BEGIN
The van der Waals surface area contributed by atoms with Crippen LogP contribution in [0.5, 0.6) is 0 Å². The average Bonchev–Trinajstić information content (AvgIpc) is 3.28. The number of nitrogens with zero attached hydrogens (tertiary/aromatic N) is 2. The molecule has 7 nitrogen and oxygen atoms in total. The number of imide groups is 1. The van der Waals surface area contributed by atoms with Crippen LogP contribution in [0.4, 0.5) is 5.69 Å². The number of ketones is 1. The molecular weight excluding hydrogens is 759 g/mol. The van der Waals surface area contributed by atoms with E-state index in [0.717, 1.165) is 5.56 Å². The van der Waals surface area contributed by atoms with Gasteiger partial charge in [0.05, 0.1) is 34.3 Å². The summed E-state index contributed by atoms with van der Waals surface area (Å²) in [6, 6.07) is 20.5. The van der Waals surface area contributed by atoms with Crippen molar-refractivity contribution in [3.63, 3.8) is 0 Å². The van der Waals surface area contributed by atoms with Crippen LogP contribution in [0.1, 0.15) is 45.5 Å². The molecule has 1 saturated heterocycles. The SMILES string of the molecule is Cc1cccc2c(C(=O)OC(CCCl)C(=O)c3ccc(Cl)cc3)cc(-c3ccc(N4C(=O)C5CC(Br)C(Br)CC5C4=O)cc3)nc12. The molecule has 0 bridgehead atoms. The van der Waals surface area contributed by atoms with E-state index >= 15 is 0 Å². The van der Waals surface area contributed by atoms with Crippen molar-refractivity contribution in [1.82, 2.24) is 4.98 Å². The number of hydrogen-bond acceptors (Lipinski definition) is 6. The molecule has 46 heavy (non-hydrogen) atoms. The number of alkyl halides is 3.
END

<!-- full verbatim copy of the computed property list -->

The van der Waals surface area contributed by atoms with Crippen LogP contribution in [0.5, 0.6) is 0 Å². The average Bonchev–Trinajstić information content (AvgIpc) is 3.28. The number of nitrogens with zero attached hydrogens (tertiary/aromatic N) is 2. The molecule has 7 nitrogen and oxygen atoms in total. The number of imide groups is 1. The van der Waals surface area contributed by atoms with Crippen LogP contribution in [0.4, 0.5) is 5.69 Å². The number of ketones is 1. The molecular weight excluding hydrogens is 759 g/mol. The van der Waals surface area contributed by atoms with E-state index in [0.717, 1.165) is 5.56 Å². The van der Waals surface area contributed by atoms with Gasteiger partial charge in [0.05, 0.1) is 34.3 Å². The summed E-state index contributed by atoms with van der Waals surface area (Å²) in [6, 6.07) is 20.5. The van der Waals surface area contributed by atoms with Crippen molar-refractivity contribution in [3.63, 3.8) is 0 Å². The van der Waals surface area contributed by atoms with Crippen LogP contribution in [0.1, 0.15) is 45.5 Å². The molecule has 1 saturated heterocycles. The SMILES string of the molecule is Cc1cccc2c(C(=O)OC(CCCl)C(=O)c3ccc(Cl)cc3)cc(-c3ccc(N4C(=O)C5CC(Br)C(Br)CC5C4=O)cc3)nc12. The molecule has 0 bridgehead atoms. The van der Waals surface area contributed by atoms with E-state index >= 15 is 0 Å². The van der Waals surface area contributed by atoms with Crippen molar-refractivity contribution in [1.82, 2.24) is 4.98 Å². The number of hydrogen-bond acceptors (Lipinski definition) is 6. The molecule has 46 heavy (non-hydrogen) atoms. The number of alkyl halides is 3.